Anya Sirota and Jean Louis Farges

 

Sylvain Flanagan's installations deploy a humble palette of materials: slides, synchronized projectors, improvised vocals, recorded sounds. The scene, composed like a classic tryptique, hinges in the imaginary toward the spectator. The experience is both choreographed and improvised, constantly teetering near the fissure between image and sound, stillness and movement, the accumulated and the singular, the transparent and the opaque.

Flanagan's raw materials are intimate, almost confessional, dwelling somewhere between the place of personal experience, performed response and reconstructed memory. His technique is unwavering. The cinematographic image is deliberately reduced to its simplest component part: the single frame. Without resorting to technical manipulation or the duplication of images, Flanagan documents an experience, occasionally over the span of years, literally frame by frame. The isolation of each frame is figured by the use of 35 mm. slides, which he associates with transparency, luminosity, and an absence of inversion. Using a substantial accumulation of slides, Flanagan reassembles an imaginary event-space through careful, rhythmic sequencing and juxtaposition. Surreptitiously, the mechanical sounds of the three slide projectors perform the base beat. His improvised vocals and recorded sounds are carefully edited – sometimes stitched to the visual rhythm like music. Sometimes they are dissonant, even bordering on ornery.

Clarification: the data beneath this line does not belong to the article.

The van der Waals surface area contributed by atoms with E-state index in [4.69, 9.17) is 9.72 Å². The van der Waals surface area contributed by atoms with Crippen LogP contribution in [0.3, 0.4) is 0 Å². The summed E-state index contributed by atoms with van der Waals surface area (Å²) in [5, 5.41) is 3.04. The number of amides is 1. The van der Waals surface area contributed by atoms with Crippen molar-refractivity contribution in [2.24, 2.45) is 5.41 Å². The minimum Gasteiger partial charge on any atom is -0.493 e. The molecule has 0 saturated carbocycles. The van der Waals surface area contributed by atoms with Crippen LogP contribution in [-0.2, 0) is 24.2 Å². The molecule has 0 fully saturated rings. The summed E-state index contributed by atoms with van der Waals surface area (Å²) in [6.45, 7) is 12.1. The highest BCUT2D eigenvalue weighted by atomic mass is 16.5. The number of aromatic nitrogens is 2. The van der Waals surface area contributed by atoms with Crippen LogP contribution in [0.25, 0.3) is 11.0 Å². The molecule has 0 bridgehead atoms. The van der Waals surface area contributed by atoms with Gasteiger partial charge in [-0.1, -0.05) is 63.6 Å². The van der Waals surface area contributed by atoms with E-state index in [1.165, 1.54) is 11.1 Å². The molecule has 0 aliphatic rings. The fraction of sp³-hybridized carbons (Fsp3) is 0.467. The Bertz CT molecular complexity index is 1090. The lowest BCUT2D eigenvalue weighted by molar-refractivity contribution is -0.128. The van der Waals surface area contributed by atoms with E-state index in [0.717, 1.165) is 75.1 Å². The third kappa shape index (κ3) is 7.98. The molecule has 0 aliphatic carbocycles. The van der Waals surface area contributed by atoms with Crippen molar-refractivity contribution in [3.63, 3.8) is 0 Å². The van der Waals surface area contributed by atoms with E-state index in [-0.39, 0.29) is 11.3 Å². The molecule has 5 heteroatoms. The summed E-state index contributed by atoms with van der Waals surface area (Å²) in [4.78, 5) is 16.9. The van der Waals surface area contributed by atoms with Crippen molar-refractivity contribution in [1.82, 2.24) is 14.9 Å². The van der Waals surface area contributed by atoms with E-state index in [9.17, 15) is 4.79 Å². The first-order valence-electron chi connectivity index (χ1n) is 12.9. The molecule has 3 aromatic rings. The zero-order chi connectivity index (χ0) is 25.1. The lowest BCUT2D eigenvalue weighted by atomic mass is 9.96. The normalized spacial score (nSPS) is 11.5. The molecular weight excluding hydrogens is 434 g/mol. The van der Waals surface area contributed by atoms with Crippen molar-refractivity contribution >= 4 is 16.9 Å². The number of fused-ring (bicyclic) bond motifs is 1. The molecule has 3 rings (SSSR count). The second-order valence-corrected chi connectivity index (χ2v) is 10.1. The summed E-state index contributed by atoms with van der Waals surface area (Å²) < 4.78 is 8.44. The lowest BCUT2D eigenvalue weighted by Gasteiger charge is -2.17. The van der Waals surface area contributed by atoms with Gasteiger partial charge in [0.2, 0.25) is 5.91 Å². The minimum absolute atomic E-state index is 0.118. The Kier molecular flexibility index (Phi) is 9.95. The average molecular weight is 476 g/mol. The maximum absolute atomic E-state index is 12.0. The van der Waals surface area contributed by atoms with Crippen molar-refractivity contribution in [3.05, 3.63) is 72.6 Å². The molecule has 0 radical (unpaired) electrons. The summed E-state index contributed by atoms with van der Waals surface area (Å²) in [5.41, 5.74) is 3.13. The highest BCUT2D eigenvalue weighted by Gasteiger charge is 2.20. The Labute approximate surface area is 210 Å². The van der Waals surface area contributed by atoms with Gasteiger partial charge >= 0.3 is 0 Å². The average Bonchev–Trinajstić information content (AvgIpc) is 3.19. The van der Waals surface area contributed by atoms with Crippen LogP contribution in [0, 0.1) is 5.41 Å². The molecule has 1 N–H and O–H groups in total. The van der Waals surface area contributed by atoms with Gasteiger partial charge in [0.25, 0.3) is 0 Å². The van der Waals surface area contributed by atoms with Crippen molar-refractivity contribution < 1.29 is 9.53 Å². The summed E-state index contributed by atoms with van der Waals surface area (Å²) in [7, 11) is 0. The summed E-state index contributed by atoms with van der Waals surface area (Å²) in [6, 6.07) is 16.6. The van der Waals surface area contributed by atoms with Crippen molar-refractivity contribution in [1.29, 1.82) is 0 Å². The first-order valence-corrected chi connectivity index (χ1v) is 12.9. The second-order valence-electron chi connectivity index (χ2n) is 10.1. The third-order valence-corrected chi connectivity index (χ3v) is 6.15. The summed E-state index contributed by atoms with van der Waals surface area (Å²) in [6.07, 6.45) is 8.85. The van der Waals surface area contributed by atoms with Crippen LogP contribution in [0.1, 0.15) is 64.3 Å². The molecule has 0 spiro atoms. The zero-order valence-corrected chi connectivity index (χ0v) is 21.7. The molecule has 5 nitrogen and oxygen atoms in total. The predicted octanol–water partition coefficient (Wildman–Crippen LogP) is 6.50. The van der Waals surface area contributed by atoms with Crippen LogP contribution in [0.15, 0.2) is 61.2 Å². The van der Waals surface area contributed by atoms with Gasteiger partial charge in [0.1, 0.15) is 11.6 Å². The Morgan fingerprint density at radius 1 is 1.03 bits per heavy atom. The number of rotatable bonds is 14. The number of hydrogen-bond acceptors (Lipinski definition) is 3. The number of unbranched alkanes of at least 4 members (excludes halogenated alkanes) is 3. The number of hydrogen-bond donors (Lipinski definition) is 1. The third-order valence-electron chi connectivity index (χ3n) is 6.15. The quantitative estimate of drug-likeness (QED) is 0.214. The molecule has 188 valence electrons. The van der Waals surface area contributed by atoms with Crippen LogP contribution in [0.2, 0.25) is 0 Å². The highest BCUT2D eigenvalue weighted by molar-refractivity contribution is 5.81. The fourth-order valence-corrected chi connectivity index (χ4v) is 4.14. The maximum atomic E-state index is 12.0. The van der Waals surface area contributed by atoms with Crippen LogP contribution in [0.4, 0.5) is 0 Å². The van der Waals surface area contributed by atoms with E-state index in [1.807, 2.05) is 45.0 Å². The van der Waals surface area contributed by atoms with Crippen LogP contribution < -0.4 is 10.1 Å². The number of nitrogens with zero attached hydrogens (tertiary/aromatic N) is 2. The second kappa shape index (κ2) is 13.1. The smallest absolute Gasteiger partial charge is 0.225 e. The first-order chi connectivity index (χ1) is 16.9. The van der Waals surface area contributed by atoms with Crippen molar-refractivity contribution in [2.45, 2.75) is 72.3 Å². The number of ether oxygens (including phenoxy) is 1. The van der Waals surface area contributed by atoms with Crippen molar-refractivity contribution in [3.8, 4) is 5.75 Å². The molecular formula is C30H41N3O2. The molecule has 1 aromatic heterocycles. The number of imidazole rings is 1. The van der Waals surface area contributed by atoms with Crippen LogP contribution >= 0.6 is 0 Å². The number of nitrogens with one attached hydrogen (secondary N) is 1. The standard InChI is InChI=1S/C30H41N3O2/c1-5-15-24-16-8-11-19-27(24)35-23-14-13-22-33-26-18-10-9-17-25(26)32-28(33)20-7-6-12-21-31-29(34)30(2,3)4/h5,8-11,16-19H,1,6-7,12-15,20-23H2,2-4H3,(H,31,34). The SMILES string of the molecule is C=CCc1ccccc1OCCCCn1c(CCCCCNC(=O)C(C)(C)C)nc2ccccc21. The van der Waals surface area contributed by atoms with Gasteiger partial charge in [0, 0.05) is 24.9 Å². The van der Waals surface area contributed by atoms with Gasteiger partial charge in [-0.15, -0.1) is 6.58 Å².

Flanagan's installations both flow and stutter. Lulling moments can suddenly turn disquieting as he experiments with a rich anthology of visual assemblages and visceral responses. Both revelatory and alarming, Flanagan's installations ask the viewer to consider an alternate understanding of the relationship between image and sound, narrative and memory. He achieves this foremost by leaving the viewer unsure whether the images respond to his dissonant harmonics or whether sound accompanies his rhythmic visual choreography, or some oscillating combination of the two. Subsequently, he works with the juxtaposition, repetition and realignment of the typically mundane translated into the rousing and the eerie. Thus, Flanagan explores the idiosyncrasies of his own perception while attempting to capture the general chaotic flux of the world. When achieving his moment of maximum impact, he fuses humor, absurdity and pain, as he inhabits the illusive fissure which he sets out to understand.

Anya Sirota and Jean-Louis Farges. June 2007